There were few vacancies in Cowboy Town the night famed U.S. superstars Brooks & Dunn belatedly booked in for a marathon set at the tennis court.

Steve Forde and Morgan Evans, lured south of the Murray Dixon line from the colony of NSW to showcase their latest releases, kicked the dew off the stage from 7.15 pm.

Evans, the 2007 Telstra Road To Tamworth award winner, was rewarded with a trip to Nashville that included writing sessions, live performances and the recording of a single for Sony-BMG.

So Evans strutted his stuff on a short set that included single Big Skies - produced by prolific expatriate Australian Mark Moffatt, one time pedal steel guitarist for pioneer progressive Victorian country band Saltbush, and Rod McCormack.
< photo by Linda di Nola

There were shades of another expatriate - the Australasian superstar Keith Urban - in the stage delivery, dynamics and material.

Equally energised was the performance by Grenfell reared farmer, former rodeo rider and singer-songwriter Steve Forde with four albums to draw upon for his high octane set.

Forde has enjoyed a higher profile on TV after winning three 2008 Golden Guitars for his collaboration with Lee Kernaghan and Adam Brand on Spirit of The Land.

But tonight the singer was promoting his new self-titled ABC-Warner album with its singles Metropolis and Summer's Little Angel, both enjoying video exposure on Pay-TV channel CMC and Nu Country TV.

Forde also performed several of his better-known songs from earlier indie albums that have been reprised on his new disc.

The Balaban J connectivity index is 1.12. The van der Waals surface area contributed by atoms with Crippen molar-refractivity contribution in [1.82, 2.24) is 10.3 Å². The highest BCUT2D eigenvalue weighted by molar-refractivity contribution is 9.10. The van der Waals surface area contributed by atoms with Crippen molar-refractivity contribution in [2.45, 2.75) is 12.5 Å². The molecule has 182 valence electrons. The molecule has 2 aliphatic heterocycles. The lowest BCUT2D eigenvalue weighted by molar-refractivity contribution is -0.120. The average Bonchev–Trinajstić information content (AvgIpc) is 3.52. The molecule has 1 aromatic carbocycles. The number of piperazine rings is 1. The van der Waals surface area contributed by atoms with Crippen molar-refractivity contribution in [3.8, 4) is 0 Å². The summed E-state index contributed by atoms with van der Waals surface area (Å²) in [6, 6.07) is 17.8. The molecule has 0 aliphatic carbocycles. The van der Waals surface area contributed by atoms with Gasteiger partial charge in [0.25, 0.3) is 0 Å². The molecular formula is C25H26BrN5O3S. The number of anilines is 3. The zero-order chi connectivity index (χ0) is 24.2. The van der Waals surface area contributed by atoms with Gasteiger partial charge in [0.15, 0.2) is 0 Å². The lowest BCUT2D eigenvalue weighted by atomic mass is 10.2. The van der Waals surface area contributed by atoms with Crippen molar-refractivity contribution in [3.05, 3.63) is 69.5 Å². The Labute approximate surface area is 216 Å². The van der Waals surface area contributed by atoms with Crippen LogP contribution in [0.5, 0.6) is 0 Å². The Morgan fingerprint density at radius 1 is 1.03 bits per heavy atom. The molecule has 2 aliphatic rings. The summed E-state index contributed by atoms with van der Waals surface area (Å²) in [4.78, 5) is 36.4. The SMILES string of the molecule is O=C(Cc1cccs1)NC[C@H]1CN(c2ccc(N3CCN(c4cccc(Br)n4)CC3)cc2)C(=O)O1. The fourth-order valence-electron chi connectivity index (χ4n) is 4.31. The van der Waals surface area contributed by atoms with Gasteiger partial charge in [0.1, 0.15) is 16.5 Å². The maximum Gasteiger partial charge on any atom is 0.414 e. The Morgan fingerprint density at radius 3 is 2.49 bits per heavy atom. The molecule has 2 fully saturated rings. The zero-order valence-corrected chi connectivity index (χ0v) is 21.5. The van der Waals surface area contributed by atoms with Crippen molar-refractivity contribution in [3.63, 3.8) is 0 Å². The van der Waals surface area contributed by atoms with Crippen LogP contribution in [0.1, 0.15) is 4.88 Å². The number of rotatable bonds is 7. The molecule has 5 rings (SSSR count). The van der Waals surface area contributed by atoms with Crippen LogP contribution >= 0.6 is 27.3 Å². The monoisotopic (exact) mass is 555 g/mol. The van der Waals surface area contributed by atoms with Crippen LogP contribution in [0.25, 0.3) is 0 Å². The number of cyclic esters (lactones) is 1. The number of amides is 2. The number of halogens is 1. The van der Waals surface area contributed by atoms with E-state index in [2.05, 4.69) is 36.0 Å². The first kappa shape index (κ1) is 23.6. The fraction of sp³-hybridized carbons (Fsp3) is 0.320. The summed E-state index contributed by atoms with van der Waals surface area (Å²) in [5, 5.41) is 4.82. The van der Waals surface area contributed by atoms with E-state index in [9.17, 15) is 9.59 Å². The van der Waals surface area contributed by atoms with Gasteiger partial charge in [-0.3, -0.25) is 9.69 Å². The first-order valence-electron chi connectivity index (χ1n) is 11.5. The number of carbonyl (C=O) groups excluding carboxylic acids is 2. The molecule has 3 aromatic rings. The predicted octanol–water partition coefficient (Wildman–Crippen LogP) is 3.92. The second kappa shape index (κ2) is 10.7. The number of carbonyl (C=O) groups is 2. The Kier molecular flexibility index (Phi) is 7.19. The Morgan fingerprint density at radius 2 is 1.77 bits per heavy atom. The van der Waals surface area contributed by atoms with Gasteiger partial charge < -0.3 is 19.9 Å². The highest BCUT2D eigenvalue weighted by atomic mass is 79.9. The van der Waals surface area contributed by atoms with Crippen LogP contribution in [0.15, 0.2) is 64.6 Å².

The early start was a scenario reminiscent of that 1994 Waylon, Willie & Billy Joe Shaver tour when Fred Negro's Shonky Tonk entertained commuters and rural routers.

This time there was no singing satirist and street press cartoonist.

But who was that beaming bearded boy in the baseball cap waiting in the foyer for the subterranean meet and greet?


Country comic Kev Bloody Wilson and spouse Betty, no longer encumbered with the wild-west milk run through Kalgoorlie, were first carts off the rank in the foyer.

Kev's east coast forays once featured Grammy Award winning expatriate U.S. pedal steel guitarist and latter day radio and TV host Lucky Oceans - co-founder of western swing legends Asleep At The Wheel.

Unlike shapely undercover Vice Squad detective Jenny Keene on the night of his St Kilda nightclub profanity bust in the late seventies, Kev had his camera cocked for a whirlwind photo grab with Kix Brooks, 52, and Ronnie Dunn, 54.

For historians Keene, whose duties included posing on the mean streets of St Kilda as a hooker to catch gutter crawlers, secreted her tape recorder in her handbag to capture Kev's concert after complaints from wowsers.

But, in the heat of the moment with an on stage welcome to the no longer undercover Vice Squad team from Kev, the hapless cop forgot to release the pause button on her weapon of mass distraction.

That was three decades ago on the lust highway and tonight Kev and Betty remained at the tail of the far queue to allow fellow artists including 2008 Road To Telstra talent quest winner Jasmin Rae, to share the photographic moment.

The night was young for singer-songwriter-pianist Rae, just 20 and 130cm tall, and a denizen of northern Melbourne suburb Fawkner.

And also for the boys and girls who presented the Texan and Arkansas born stars with freshly minted Carlton football club jumpers, but no wooden spoons, in the bowels of the cellar dwellers cavern.

There was movement at the station above as Forde and Evans strutted their stuff.

The huge crowd, reaching high into the bleachers, were not in attendance because of commercial radio airplay - this was an audience lured to the big smoke by CMC Pay TV exposure, regional TV advertising and community radio support.